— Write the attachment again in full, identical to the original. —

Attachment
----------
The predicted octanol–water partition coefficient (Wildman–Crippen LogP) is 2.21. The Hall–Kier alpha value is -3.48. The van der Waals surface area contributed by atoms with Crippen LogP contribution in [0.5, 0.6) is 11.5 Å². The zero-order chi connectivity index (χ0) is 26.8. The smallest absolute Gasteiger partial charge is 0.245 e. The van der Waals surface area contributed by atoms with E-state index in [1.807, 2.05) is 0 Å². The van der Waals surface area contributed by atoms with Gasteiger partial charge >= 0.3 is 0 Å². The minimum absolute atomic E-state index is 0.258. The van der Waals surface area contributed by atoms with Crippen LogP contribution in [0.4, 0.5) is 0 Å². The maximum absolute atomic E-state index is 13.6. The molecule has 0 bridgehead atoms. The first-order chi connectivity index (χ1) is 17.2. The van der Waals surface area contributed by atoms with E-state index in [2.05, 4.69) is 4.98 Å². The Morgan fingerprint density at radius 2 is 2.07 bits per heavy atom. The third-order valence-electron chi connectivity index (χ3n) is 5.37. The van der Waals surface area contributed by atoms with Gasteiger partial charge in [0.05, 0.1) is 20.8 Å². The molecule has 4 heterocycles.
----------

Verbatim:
The predicted octanol–water partition coefficient (Wildman–Crippen LogP) is 2.21. The Hall–Kier alpha value is -3.48. The van der Waals surface area contributed by atoms with Crippen LogP contribution in [0.5, 0.6) is 11.5 Å². The zero-order chi connectivity index (χ0) is 26.8. The smallest absolute Gasteiger partial charge is 0.245 e. The van der Waals surface area contributed by atoms with E-state index in [1.807, 2.05) is 0 Å². The van der Waals surface area contributed by atoms with Gasteiger partial charge >= 0.3 is 0 Å². The minimum absolute atomic E-state index is 0.258. The van der Waals surface area contributed by atoms with Crippen LogP contribution in [0.4, 0.5) is 0 Å². The maximum absolute atomic E-state index is 13.6. The molecule has 0 bridgehead atoms. The first-order chi connectivity index (χ1) is 17.2. The van der Waals surface area contributed by atoms with E-state index in [2.05, 4.69) is 4.98 Å². The Morgan fingerprint density at radius 2 is 2.07 bits per heavy atom. The third-order valence-electron chi connectivity index (χ3n) is 5.37. The van der Waals surface area contributed by atoms with Gasteiger partial charge in [0.05, 0.1) is 20.8 Å². The molecule has 4 heterocycles.